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Unformatted text preview: DEPARTMENT OF ECONOMICS S PRING 2006 UNIVERSITY OF CALIFORNIA, BERKELEY E CONOMICS 182 Suggested answers to Problem Set 5 Question 1 The United States begins at a point like 0 after 1985, where it is in internal balance but there is a large current account deficit. In the short run, monetary expansion (an upward shift in the point to 1) moves the economy toward the goal of a greater current account surplus, but also moves the economy out of internal balance toward overemployment. The expenditure-reducing policy of reducing the budget deficit (represented by a leftward shift in the point), used in tandem with an expenditure-switching monetary expansion, can restore external balance while maintaining internal balance. Moving the economy into a zone of overemployment puts pressure on the price level, which ultimately reverses the short-run effect of monetary expansion on the real exchange rate by an upward shift in both the II and XX to II’ and XX’ respectively. Question 2 Fiscal expansion in Germany and Japan would have appreciated the currencies of those countries and diminished the bilateral U.S. trade deficits with them, as desired by American officials. On the other hand, monetary expansion in these countries would have worsened the U.S. current account since the dollar would have appreciated relative to the deutsche mark and the yen. Our two-country models suggest that U.S. output would have fallen as a result. (These effects would differ, of course, if the United States altered its policies in response to policy changes in Germany or Japan. For example, if the United States expanded its money supply with the expansion in either Germany or Japan there would be no bilateral effects. If the United States contracted fiscal policy as Germany or Japan expanded fiscal policy there would less of an effect on output in each country.) Question 3 One can construct a matrix analogous to Figure 19A-1 in the text to show the change in inflation and the change in exports for each country in response to monetary policy choices by that country and by the other country. Export growth in a country will be greater, but inflation will be higher, if that country undertakes a more expansionary monetary policy, given the other country's policy choice. There is, however, a beggar- thy-neighbor effect because one country's greater export growth implies lower export growth for the other. Without policy coordination, the two countries will adopt over- expansionary monetary policies to improve their competitive positions, but these policies will offset each other and result simply in higher inflation everywhere. With coordination, the countries will realize that they can both enjoy lower inflation if they agree not to engage in competitive currency depreciation. For example, we can have Foreign Expansionary MP No change Expansionary MP ( ∆ Ex, ∆π ), ( ∆ Ex*, ∆π *) (0.5%, 1%), (0.5%, 1%) (3%, 2%), (0%, 0%) Home No change (0%, 0%), (3%, 2%) (1%, 0.8%), (1%, 0.8%) (1%, 0....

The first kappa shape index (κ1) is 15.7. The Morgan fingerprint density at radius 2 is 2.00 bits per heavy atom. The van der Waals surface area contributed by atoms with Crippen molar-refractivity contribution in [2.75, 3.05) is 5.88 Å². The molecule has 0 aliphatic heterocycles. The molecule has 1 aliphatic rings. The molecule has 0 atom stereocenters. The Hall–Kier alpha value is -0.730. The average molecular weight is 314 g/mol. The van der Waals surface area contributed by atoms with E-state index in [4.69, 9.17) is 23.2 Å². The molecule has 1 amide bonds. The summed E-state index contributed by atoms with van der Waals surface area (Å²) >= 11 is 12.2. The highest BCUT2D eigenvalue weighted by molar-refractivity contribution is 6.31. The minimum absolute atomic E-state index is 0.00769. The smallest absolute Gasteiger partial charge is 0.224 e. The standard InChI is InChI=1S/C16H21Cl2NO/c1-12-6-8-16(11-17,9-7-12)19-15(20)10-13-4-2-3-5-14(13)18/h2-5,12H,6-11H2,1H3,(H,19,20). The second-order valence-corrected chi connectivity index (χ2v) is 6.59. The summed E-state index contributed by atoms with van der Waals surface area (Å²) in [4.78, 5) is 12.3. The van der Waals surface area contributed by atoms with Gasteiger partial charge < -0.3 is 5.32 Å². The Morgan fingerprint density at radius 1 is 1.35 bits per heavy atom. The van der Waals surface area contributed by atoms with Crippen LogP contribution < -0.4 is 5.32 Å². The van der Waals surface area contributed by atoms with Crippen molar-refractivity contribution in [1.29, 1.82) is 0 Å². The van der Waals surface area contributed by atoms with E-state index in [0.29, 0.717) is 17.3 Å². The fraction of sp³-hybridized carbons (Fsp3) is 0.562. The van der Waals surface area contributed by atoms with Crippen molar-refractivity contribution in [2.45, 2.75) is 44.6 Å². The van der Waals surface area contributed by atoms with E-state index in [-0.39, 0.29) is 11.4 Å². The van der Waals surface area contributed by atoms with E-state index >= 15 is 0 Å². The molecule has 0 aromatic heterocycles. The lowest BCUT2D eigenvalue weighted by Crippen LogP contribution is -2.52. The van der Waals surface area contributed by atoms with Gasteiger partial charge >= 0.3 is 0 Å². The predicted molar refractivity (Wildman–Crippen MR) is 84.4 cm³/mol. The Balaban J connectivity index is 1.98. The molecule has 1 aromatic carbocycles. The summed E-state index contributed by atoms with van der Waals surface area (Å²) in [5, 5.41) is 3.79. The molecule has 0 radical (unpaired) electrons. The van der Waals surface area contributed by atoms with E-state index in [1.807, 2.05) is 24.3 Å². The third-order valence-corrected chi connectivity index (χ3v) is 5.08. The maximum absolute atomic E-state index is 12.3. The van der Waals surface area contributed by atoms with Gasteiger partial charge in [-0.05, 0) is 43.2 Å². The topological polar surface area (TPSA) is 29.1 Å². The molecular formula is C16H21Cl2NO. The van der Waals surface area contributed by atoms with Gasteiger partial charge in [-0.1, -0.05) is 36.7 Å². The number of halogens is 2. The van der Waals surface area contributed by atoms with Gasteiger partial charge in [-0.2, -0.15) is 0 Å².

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This note was uploaded on 08/01/2008 for the course ECON 182 taught by Professor Kasa during the Spring '08 term at Berkeley.
- Spring '08